Since Maier wishes to recover as closely as possible the way ratification happened, she frames her history as a chronological narrative of the process, which began in November 1787 and lasted until the summer of 1788.
Although Pennsylvania began debating the Constitution at its ratifying convention on November 21, 1787, before any of the other states, its debates went on until December 15.
On June 25, Virginia ratified, 89 to 79, and proposed amendments.
On July 26, New York ratified by the close vote of 30 to 27, and proposed amendments along with circular letters to the other states calling for a convention to consider the amendments.
These editors, beginning with Merrill Jensen and continuing at present with John P. Saladino, and others, have put together one of the greatest collections of debates over the basic issues of politics and constitutionalism that the Western world possesses.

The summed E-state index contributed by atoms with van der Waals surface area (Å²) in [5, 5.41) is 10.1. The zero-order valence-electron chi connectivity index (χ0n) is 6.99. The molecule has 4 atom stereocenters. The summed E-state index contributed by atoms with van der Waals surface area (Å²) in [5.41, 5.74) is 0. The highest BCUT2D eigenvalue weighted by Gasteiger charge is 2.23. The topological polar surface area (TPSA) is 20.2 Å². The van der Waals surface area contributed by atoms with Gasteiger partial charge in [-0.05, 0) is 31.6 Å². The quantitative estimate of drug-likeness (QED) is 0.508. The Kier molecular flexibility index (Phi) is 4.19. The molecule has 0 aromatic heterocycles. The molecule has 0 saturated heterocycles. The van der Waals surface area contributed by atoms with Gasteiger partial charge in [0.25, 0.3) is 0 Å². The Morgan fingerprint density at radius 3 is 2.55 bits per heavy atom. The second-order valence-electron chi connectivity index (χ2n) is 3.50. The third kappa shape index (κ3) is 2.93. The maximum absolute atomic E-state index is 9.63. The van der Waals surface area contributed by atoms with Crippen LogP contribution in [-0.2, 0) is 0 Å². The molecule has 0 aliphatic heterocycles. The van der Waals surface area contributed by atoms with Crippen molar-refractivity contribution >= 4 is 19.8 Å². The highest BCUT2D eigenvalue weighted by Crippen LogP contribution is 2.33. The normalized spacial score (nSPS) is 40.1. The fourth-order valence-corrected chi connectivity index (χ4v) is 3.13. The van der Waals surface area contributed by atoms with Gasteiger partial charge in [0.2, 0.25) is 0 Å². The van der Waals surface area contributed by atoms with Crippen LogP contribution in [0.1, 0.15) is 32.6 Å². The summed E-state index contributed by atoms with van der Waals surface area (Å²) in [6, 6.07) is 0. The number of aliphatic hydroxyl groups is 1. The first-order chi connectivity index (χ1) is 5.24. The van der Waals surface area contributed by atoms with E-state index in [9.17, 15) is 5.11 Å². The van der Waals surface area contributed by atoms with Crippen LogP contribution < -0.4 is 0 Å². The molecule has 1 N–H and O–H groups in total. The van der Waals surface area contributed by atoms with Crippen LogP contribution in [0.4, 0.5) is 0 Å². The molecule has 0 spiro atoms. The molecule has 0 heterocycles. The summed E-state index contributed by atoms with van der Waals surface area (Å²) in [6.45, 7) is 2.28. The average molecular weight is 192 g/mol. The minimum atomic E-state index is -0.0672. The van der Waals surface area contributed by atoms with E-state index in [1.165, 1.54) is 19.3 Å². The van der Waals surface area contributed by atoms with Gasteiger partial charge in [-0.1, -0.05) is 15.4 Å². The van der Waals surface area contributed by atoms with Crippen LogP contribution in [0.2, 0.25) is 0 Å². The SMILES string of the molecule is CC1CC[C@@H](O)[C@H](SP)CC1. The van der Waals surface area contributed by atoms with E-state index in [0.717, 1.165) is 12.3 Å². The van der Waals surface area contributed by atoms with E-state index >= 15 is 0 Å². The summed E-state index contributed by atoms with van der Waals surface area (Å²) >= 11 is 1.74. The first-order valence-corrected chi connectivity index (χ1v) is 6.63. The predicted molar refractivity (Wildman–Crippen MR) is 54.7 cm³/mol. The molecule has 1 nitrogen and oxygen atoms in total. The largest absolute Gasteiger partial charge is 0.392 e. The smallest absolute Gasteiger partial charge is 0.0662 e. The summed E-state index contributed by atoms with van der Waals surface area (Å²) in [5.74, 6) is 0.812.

The political debates in fifth-century Athens or seventeenth-century England may have been richer and more wide-ranging, but we will never know, because the records of those earlier disputations are either lost or fragmentary.On June 21, a reassembled New Hampshire convention ratified, 57 to 47, the ninth state to do so; it also proposed amendments.Since Article VII of the Constitution declared that the Constitution would go into effect when nine states ratified, the Continental Congress on July 2 appointed a committee to plan the transition.Although historians will continue to write about ratification, it is unlikely that anyone will duplicate what Maier has done.Although she tells us about every state, she concentrates on the struggles in the big and important states of Pennsylvania, Massachusetts, Virginia, and New York.It took six days for the delegates from Bath, Maine (then part of Massachusetts) to make their way across rivers and through snow to Boston.The town of Richmond in the far west of Massachusetts held four meetings in December 1787 at four different times and places to discuss the Constitution, and on Christmas Eve finally voted that it was “not proper to adopt the Constitution as it now stands.” Interest in the Constitution in Richmond, Virginia was equally intense.Gilbert Livingston, a delegate to the New York convention, believed that he was involved in the “greatest transaction of his life.” The little town of Oakham, Massachusetts echoed the feelings of many Americans when it told its delegates to the ratifying convention that their mission was of “the greatest Importance that ever came before any Class of Men on this Earth.” , in 1997, she analyzed the state and local “declarations” of independence that preceded and made possible the familiar Declaration of Independence adopted by the Continental Congress on July 4, 1776.Her decades-long exploration of the local and popular foundations of politics in the Revolutionary era seems to have led her inevitably to this book on the people and the Constitution.On August 2, North Carolina proposed amendments but refused to approve the Constitution.In mid-September, the Congress set a date for the presidential elections and the meeting of the new chronological order, Maier takes us through this ratification process in full and rich detail.